Particular to the marine industry and Hythe Engineering, the Lloyd’s Register provides the industry standard in coded welding. Originally Lloyd’s Register started out as a marine classification society in 1760. They are now a leading provider of professional services for marine engineering. The missions of Lloyd’s Register are improving safety and increasing the performance of critical infrastructures for clients in over 75 countries worldwide.”

Within shipbuilding and maintenance, welding is one of the most critical operations. If a weld was to fail, the entire structure is at risk of being compromised. Current quality expectations of welding have never been higher and are the central factor in the rules of all ship classification societies. The Welding Institute states, “Rules for shipbuilding are all written with the expectation of achieving safe shipping, including Lloyd’s Register.”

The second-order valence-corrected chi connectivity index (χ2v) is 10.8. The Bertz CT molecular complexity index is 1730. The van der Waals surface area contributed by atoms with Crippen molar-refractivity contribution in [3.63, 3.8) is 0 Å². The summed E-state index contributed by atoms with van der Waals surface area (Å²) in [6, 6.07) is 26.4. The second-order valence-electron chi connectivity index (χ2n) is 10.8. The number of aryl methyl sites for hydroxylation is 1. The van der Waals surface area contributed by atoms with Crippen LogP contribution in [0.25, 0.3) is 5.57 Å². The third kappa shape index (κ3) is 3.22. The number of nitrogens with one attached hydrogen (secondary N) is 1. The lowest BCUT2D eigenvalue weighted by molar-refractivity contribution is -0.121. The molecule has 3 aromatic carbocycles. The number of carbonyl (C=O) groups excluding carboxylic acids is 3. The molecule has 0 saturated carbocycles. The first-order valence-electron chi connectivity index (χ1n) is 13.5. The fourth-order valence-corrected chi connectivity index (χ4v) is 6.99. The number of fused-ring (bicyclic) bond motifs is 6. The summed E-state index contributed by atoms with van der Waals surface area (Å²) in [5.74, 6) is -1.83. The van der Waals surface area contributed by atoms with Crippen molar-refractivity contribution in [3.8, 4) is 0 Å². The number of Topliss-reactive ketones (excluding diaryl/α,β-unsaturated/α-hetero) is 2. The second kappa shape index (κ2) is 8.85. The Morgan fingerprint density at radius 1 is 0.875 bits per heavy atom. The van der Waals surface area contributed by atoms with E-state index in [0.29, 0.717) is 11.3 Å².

The Importance of Coded Welding at Hythe Engineering 

When manufacturing fabricated components and systems, welding certification is critical to the assurance of structural and pressure integrity. All Classification Societies, such as Lloyd’s, ABS and DNV, require welders to be properly qualified for the task in hand and to hold official certification. Lloyd’s Register requires the inspection and subsequent NDT and mechanical testing to be witnessed by an approved third party, as well as witnessing the weld procedure qualification and welding of the test piece. Hythe Engineering’s Director of Value Engineering explained the process of Lloyd’s inspection.